This season has been exhausting for many reasons. Many of us in the ministry world are not only working remotely, but also teaching our kids while in a seemingly endless cycle of cleaning a constantly occupied home. As discussed in a recent Group Talk podcast, virtual meetings also drain our energy and focus. What seems to be most tiresome in this season, though, is COVID-19 itself. It is being discussed at every news hour, on every social media platform, and in most of our personal conversations as well.
As I’ve spoken with small group leaders in my church family as well as small group point people in my huddle, it is becoming apparent that people have grown weary of conversations solely focused on the coronavirus. But how can we get our heads above the COVID-19 fog in our small group discussions when its effects are all around us?
Address the Season
There is no way to ignore what is going on around us. People in our churches are losing jobs and loved ones while also under the stress of social isolation. There needs to be space to specifically address these difficult circumstances. Begin or end your time together by asking everyone for an update. My small group is ending each meeting by answering two questions: “What was hard this week?” and “What are you praising God for this week?” Creating this dedicated space in our meetings has allowed us to have fun and discuss other things, while still giving valuable and focused time to our current circumstances.
Focus on Stories
The time we have together with our small groups is incredibly valuable as we build relationships and grow together. This is especially true with the limitations of video conferencing. Rather than spending time discussing the latest headlines, focus on what is going on in each other’s lives. Even if it is still directly related to COVID-19, keeping your time personal and story-based prevents your discussions from becoming a debate or a gossip session and gives everyone a broader perspective of this season.
Many pastors have focused their preaching on the current season. In a difficult season like this, it is wise to address people’s hurts, questions, and losses. However, as the season progresses, this can make sermon-based discussions repetitive. Some groups need to continue to focus on the current season. Others are overwhelmed by COVID-19 discussions throughout the week and are looking to focus on something else. Consider finding a topical curriculum that is helpful for this season and also allows your group to discuss other things in your time together.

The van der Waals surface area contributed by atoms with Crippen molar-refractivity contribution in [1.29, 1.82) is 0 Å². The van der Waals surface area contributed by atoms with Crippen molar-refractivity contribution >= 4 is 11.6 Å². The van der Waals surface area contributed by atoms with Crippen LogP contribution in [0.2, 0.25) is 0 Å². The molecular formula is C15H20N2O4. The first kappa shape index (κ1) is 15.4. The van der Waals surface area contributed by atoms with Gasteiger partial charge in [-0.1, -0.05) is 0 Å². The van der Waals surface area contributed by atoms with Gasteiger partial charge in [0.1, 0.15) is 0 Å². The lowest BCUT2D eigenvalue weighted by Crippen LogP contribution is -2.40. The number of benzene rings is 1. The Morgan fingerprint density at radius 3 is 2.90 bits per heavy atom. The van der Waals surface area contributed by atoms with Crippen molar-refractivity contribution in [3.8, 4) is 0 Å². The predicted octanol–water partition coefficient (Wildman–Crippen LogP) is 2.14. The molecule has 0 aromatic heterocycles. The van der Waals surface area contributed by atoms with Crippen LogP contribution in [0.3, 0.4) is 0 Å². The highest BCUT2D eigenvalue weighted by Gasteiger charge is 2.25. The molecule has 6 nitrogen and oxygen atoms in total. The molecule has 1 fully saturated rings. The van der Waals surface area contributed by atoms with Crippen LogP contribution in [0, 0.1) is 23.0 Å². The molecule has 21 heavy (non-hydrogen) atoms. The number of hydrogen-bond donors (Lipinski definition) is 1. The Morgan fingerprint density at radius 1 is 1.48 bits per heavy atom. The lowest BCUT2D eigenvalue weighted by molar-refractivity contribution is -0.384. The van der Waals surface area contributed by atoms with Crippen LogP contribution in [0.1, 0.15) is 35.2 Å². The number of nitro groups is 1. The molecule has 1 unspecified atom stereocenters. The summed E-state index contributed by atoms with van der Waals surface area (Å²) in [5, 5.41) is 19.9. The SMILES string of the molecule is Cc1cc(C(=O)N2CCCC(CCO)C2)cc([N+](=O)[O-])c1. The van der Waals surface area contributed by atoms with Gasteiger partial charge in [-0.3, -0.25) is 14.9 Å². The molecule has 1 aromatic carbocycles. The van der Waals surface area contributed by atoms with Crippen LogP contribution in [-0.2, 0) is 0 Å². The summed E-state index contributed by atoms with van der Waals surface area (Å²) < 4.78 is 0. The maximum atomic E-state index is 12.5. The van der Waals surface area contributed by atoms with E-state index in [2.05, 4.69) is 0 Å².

Do you know what makes your group smile? Is it games, funny videos, or jokes? Try to incorporate something fun in your meetings just for the sake of joy. Laughter can go a long way to minister to our souls during a season of social distancing and isolation. Also, don’t overlook mid-week interaction. My group has started sending goofy selfies with a “We missed you!” message to those that missed our weekly video chat. I’ve also seen leaders engage with their groups via Facebook throughout the week with meme contests and fun polls. With all the avenues of communication available to us, it is important to give our groups a smile or a laugh throughout the week and remind them they’re not alone.
Your small group has the potential to be a refuge in the midst of a storm. This doesn’t mean that you need to ignore the storm. It does, however, require space to minister to one another, discuss other things, and laugh together.